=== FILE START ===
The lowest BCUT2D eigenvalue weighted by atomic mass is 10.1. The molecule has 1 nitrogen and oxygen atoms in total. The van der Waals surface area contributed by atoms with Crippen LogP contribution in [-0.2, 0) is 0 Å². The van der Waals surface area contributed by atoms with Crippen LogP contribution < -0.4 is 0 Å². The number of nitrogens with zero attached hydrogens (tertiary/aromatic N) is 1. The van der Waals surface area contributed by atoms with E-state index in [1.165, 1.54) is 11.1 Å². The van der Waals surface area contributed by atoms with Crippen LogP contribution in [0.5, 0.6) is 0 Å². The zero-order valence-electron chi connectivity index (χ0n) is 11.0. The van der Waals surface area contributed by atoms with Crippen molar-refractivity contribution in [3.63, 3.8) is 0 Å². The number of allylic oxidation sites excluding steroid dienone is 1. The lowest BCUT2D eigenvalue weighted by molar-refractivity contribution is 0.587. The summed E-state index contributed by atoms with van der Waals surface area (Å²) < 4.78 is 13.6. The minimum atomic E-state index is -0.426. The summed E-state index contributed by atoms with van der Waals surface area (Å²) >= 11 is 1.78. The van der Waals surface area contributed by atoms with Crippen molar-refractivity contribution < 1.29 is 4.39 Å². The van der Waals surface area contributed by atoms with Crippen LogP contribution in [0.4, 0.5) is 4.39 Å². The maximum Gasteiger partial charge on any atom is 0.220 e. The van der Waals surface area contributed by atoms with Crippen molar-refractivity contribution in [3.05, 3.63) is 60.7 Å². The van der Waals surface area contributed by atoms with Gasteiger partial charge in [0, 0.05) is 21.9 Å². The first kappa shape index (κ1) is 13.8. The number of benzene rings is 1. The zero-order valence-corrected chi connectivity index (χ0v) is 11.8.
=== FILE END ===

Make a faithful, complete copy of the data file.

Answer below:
The lowest BCUT2D eigenvalue weighted by atomic mass is 10.1. The molecule has 1 nitrogen and oxygen atoms in total. The van der Waals surface area contributed by atoms with Crippen LogP contribution in [-0.2, 0) is 0 Å². The van der Waals surface area contributed by atoms with Crippen LogP contribution < -0.4 is 0 Å². The number of nitrogens with zero attached hydrogens (tertiary/aromatic N) is 1. The van der Waals surface area contributed by atoms with E-state index in [1.165, 1.54) is 11.1 Å². The van der Waals surface area contributed by atoms with Crippen LogP contribution in [0.5, 0.6) is 0 Å². The zero-order valence-electron chi connectivity index (χ0n) is 11.0. The van der Waals surface area contributed by atoms with Crippen molar-refractivity contribution in [3.63, 3.8) is 0 Å². The number of allylic oxidation sites excluding steroid dienone is 1. The lowest BCUT2D eigenvalue weighted by molar-refractivity contribution is 0.587. The summed E-state index contributed by atoms with van der Waals surface area (Å²) < 4.78 is 13.6. The minimum atomic E-state index is -0.426. The summed E-state index contributed by atoms with van der Waals surface area (Å²) >= 11 is 1.78. The van der Waals surface area contributed by atoms with Crippen molar-refractivity contribution < 1.29 is 4.39 Å². The van der Waals surface area contributed by atoms with Crippen LogP contribution in [0.4, 0.5) is 4.39 Å². The maximum Gasteiger partial charge on any atom is 0.220 e. The van der Waals surface area contributed by atoms with Crippen molar-refractivity contribution in [3.05, 3.63) is 60.7 Å². The van der Waals surface area contributed by atoms with Gasteiger partial charge in [0, 0.05) is 21.9 Å². The first kappa shape index (κ1) is 13.8. The number of benzene rings is 1. The zero-order valence-corrected chi connectivity index (χ0v) is 11.8.